|476" lengths of Steel
weighing over 600lbs
|Ripping the old
door steel off
|Header I-Beam Exposed|
|Door Off||First Door Attach Point|
|And it just HAD to snow one more time and turn miserably cold the day before the door was to arrive. Lucky for me the door didn't ship as scheduled. The day after this snow it was sunny and although very cold it cleaned up the asphalt real well.|
|First time using gasless
welding wire. Splatters more, uglier welds.
|Finally Thursday late morning the truck arrives with the new door! Getting it unloaded was a piece of cake with the forklift on site.|
|Lay bottom section in place||Position top section next to bottom||Install hinge pins||Install Lift Straps||Lift Door into place|
|Use Forklift to Level Door||Door Installed with 2 bolts||Drive Mechanism Works! The remaining bolts are installed||Door exterior installation|
|Needed help with the steel panels. 40' long is heavy and awkward. 95% done and the door works!|
|The door has
Schweiss's "Strap Latch" auto latch system.
|Schweiss is big on
liability protection....to an almost insane degree.
Notice the huge protectors over the auto latch arms to
protect people. They also deliver the door with the
standard OPEN/CLOSE/STOP door control, but they disable
the latching relay function so you must hold the buttons
while you open and close the door. In order to be
allowed to be told how to make it a push and watch for
door open, you have to sign a liability form, where they
then explain that you move the red wire from terminal
block 2 to 4. They won't let you do that for the
close, unless you purchase the $400+ photo eye system, or
the just as expensive "safety edge" system, so you don't
crush someone. That's fine and dandy, but it's
really up to ME to decide that, and how many people do you
know who have doors that don't simply open and
close? Lucky for me I know relay logic and have
plenty of relay wiring and PLC programming experience...a
quick move of the purple wire from terminal block 3 to 4
bypasses that....so the door now closes with 1 touch
also. NOTE: It's highly recommended that if you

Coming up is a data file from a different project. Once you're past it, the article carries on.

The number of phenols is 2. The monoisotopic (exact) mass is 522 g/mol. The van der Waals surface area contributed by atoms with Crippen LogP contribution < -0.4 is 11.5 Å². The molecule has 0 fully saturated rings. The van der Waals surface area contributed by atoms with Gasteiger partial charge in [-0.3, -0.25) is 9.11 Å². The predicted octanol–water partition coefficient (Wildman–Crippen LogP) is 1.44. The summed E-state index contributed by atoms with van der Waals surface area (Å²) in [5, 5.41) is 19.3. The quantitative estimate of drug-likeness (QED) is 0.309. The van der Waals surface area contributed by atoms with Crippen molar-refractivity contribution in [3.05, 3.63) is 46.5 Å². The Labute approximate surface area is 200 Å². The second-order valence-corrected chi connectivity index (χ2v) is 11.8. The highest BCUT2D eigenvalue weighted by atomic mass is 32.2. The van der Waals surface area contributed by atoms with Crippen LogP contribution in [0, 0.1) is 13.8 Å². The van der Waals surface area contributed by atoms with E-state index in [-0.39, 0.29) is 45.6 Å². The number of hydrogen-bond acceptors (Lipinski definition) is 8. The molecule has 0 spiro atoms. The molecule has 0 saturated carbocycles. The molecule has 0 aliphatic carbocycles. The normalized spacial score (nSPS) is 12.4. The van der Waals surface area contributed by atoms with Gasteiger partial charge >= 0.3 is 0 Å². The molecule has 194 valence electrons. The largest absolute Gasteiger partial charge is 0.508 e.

disable the feature for OPEN that you install a top limit
switch so that the door has redundancy in it's upper limit
switches...so it can't open too far if one
fails. I ordered my own wobble switch for
that, and added that to the install. It gives an
additional measure of safety against the door opening too
far. For close it's not as critical. ***
NOTE: Modifying this is at your own risk. I have
spoken with other Schweiss door buyers who have wiring
diagrams with different colors of wires, so do NOT go by
my wire colors. The wires in question are shown on
the Ladder diagram, running between terminal 3 and 4 on
the terminal strip and the 2 terminals labeled 13-NO on
the contactor. On the other schematic, the
contactor is also labeled 13-NO on the terminals in
question. Your wiring diagram will likely have
different wire colors. Also, installing another
open limit switch is a great idea, as would be
installing some form of protection against having the
door close on something.
Schweiss does also include a plethora of signage to install on your door, so it will be plastered with warning stickers when you're done. They even put them on aluminum plates that get screwed into the frame. It's freaky how over the top it is, but I guess some household garage doors are getting to be almost as bad.
|The photos of the
relays I took to document how the wires were connected in
case I screw them up.